Shelton Takes Questions on Budget, Benefits, Governance

Shelton Takes Questions on Budget, Benefits, Governance

By Alexis BlueUniversity Communications
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President Robert N. Shelton will give his annual State of the University address at 12:30 p.m. next Thursday.
President Robert N. Shelton will give his annual State of the University address at 12:30 p.m. next Thursday.

In his second open forum with University of Arizona employees in two weeks, Shelton talked to appointed personnel on topics ranging from their role in shared governance to the University's preparation for anticipated budget cuts.

Last week, Shelton addressed classified staff concerns at the Staff Advisory Council's Town Hall meeting. On Tuesday, he answered questions from appointed personnel in a forum hosted by the Appointed Professionals Advisory Council.

Taking the stage in Gallagher Theater, Shelton explained his decision to implement differential, rather than across-the-board, budget cuts in campus units this year.

"We heard over and over again that we needed to make differential cuts – sharply differential cuts. Those are not easy decisions to make and I understand why some people are frustrated and irritated and angry over the decisions that we made, the differential decisions, but I have yet to talk to anybody that thinks differential cuts in the abstract are bad," he said.

State funding for the UA has been cut by about $100 million over the last two years. An additional cut of roughly $20 million in state funding is expected this year. That's the maximum reduction the University could sustain based on the U.S. Department of Education maintenance of effort requirements, placed on states accepting federal stimulus money for education. The requirements say University budgets cannot be cut below their fiscal year 2006 levels.

The UA received a one-time allotment of $60 million in federal stimulus money this year and expects to receive $30 million to $50 million next year, Shelton said. While that money will help the campus through a "transition period," the support will end in 2012, and by then the University must have determined ways to make permanent cuts, he stressed.

As budget cuts make pay increases difficult in many campus units, Shelton was asked if he's thought of alternative ways – such as breaks on parking rates or multiple-year contracts – to compensate UA employees. He invited suggestions.

"If there are, sort of, ‘make my life easier' kind of actions we can take I would love to hear them. Send me an e-mail or slip a piece of paper under my door," he said.

"I know that in some cases nothing substitutes for cash, but when people are here 24/7, it seems like if we can do anything to simplify their lives that would probably go a long way," he said.

Shelton later reminded the audience that even in the UA's restricted financial situation, raises are still left to supervisors' discretion.

Addressing concerns that a lack of raises could lead to the loss of talent on campus, Shelton encouraged supervisors to give merit-based raises where possible, rather than be overly concerned with across-the-board pay increases.

Shelton also was asked to discuss the details of a temporary policy exemption approved by the Arizona Board of Regents in the spring that would allow the three state universities, in response to severe budget constraints, to release administrators or appointed personnel from their contracts at any time, with 90 days' notice and approval by the president.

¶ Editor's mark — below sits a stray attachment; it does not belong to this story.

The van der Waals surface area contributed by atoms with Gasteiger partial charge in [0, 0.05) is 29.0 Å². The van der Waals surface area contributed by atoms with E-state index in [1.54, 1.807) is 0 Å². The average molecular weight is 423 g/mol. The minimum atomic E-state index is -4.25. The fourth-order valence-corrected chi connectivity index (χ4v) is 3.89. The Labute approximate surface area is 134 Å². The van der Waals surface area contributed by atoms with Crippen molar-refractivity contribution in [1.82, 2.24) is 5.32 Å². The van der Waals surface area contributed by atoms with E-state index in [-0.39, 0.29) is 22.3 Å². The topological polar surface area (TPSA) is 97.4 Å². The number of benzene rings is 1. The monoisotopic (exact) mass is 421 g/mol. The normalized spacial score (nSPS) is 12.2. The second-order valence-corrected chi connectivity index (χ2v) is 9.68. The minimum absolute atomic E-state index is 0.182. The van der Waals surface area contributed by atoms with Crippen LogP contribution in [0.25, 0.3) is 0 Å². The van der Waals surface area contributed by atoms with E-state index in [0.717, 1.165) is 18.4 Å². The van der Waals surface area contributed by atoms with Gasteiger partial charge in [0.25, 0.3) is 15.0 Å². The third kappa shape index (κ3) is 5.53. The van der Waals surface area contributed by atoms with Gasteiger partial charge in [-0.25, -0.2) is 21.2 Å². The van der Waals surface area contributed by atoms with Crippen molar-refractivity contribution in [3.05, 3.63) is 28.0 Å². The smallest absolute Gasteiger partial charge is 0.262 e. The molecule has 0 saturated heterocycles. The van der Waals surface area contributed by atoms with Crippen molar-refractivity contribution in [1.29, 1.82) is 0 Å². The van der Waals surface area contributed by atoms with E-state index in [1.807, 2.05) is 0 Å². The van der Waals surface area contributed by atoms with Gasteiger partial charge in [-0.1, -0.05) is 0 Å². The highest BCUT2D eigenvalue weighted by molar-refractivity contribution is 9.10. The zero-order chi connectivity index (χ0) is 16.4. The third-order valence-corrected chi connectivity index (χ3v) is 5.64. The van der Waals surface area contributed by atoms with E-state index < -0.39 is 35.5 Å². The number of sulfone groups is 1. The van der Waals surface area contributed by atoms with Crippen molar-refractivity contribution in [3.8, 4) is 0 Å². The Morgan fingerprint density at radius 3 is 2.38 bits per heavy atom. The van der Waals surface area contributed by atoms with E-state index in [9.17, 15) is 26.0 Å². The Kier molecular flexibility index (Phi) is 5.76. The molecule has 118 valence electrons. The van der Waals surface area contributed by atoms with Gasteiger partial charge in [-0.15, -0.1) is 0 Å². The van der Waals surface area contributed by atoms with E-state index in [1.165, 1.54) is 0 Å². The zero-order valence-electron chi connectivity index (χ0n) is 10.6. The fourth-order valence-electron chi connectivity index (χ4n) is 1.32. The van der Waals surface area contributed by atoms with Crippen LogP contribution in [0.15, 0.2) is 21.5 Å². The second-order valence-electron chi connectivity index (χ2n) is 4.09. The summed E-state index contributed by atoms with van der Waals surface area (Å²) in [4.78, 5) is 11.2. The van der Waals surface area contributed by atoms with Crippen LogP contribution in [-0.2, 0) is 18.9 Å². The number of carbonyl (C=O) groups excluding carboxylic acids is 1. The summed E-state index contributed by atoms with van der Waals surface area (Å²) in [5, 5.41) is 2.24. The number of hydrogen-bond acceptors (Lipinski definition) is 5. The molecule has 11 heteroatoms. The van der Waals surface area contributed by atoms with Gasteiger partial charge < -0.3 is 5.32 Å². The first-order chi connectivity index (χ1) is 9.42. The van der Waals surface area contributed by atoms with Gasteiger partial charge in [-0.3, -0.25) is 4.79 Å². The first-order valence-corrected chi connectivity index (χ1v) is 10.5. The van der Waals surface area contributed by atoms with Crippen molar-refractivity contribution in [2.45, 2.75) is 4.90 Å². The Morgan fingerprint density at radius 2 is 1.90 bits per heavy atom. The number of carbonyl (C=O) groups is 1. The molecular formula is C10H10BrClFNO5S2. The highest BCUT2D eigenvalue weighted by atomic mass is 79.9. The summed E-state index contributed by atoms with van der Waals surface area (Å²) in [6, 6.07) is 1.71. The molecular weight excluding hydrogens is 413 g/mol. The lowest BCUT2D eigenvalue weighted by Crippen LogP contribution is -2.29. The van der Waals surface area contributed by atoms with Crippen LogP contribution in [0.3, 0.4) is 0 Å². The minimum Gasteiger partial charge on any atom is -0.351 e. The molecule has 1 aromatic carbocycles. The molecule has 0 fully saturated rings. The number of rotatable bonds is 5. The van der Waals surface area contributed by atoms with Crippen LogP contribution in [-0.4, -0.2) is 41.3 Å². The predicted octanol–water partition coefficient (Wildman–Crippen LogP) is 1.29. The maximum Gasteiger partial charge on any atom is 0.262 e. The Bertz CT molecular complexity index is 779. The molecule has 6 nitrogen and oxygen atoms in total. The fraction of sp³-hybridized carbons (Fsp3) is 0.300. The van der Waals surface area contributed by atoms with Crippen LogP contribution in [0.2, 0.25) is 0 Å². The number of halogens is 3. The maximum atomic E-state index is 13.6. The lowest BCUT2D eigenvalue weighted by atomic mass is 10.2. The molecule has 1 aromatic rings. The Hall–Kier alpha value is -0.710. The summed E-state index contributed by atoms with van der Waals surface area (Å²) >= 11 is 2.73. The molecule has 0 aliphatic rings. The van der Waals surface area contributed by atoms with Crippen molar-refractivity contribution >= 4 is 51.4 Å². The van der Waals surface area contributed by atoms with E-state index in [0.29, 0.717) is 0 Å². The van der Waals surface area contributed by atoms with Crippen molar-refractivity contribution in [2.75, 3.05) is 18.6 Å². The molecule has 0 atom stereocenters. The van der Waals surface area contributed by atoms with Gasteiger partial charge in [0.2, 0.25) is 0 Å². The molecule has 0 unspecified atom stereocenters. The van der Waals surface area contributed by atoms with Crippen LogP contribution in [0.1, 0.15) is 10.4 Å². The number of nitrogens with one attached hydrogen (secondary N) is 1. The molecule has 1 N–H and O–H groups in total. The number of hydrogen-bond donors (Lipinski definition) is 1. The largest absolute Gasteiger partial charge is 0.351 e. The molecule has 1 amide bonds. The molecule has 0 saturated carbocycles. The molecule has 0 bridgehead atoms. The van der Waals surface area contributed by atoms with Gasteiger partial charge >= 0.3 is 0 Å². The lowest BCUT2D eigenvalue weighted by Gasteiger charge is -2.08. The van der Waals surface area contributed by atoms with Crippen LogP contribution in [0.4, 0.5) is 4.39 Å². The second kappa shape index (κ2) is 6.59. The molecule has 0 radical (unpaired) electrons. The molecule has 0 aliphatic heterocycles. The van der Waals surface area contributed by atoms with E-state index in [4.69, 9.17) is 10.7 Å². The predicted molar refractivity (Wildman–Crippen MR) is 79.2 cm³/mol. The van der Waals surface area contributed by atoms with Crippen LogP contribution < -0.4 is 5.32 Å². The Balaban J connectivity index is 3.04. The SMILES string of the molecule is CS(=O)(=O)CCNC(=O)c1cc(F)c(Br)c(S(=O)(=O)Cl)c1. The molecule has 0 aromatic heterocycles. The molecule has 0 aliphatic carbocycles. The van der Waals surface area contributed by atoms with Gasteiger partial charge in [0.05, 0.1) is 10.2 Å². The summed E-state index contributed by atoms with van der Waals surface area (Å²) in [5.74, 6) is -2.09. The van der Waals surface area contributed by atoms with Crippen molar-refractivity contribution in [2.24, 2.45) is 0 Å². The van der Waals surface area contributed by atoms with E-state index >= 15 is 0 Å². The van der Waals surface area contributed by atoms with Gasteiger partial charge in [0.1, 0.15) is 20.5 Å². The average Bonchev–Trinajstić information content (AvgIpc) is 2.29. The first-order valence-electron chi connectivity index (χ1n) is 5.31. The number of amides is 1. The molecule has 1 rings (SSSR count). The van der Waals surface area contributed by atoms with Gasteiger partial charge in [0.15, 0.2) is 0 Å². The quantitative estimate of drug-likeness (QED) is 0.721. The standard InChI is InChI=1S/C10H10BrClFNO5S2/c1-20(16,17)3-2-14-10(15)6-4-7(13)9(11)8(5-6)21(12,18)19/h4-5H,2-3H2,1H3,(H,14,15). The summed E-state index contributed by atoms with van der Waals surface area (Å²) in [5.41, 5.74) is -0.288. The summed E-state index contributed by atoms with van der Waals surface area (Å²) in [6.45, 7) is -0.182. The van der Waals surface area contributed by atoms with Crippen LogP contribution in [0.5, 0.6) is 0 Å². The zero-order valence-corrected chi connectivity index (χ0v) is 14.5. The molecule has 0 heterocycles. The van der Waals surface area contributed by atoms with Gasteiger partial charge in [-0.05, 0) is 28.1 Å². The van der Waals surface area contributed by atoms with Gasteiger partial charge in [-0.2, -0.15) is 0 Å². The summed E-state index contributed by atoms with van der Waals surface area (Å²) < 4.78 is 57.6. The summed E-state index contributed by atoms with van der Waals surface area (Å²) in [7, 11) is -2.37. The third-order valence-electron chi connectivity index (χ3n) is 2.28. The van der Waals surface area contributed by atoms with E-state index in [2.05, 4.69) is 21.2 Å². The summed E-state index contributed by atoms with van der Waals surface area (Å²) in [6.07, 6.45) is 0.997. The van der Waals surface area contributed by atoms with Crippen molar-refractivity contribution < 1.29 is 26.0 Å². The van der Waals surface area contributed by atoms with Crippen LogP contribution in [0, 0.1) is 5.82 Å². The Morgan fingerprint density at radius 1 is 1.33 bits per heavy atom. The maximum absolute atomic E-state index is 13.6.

He said his office has not been asked to approve any 90-day terminations and ensured that any future requests would be considered on a case-by-case basis and would require his approval.

In a discussion of the role of appointed personnel in shared governance at the UA, Shelton encouraged those employees to become involved with committees to have their ideas or criticisms heard, particularly in stressful times.

"In the end, I think we all have to recognize just how complex this institution is and how diverse its missions are, and in order to even come close to succeeding, it takes all of this input," he said.

He later addressed concerns that supervisors are reluctant to allow employees to take time out of their day to participate in organizations like APAC.

Shelton said "it's absolutely essential" that employees be allowed to participate in groups that contribute to shared governance of the University and said he plans to draft a memo reminding supervisors of that. 

With many employees managing heavy workloads with fewer resources than they had in the past, Shelton said now is the time to look at how units can cut back on their activities. 

"We have to stop doing more with less," he said.

Shelton also talked about a bill signed into law by Gov. Jan Brewer just hours before the UA's employee benefits open enrollment ended. The bill redefined a "dependent" to exclude domestic partners and their children, full-time students over the age of 23 and disabled dependents 19 and older.

Shelton called the decision "extraordinarily devastating" and said after numerous communications between the UA and various state offices, the timeline for implementing the definition remains unclear.

"We are pushing hard for an interpretation that says if you signed up, you have those benefits for this year," he said. "That will give us one year to work on either (a) change in the definition or figuring out some way to help and assist these individuals with benefits."

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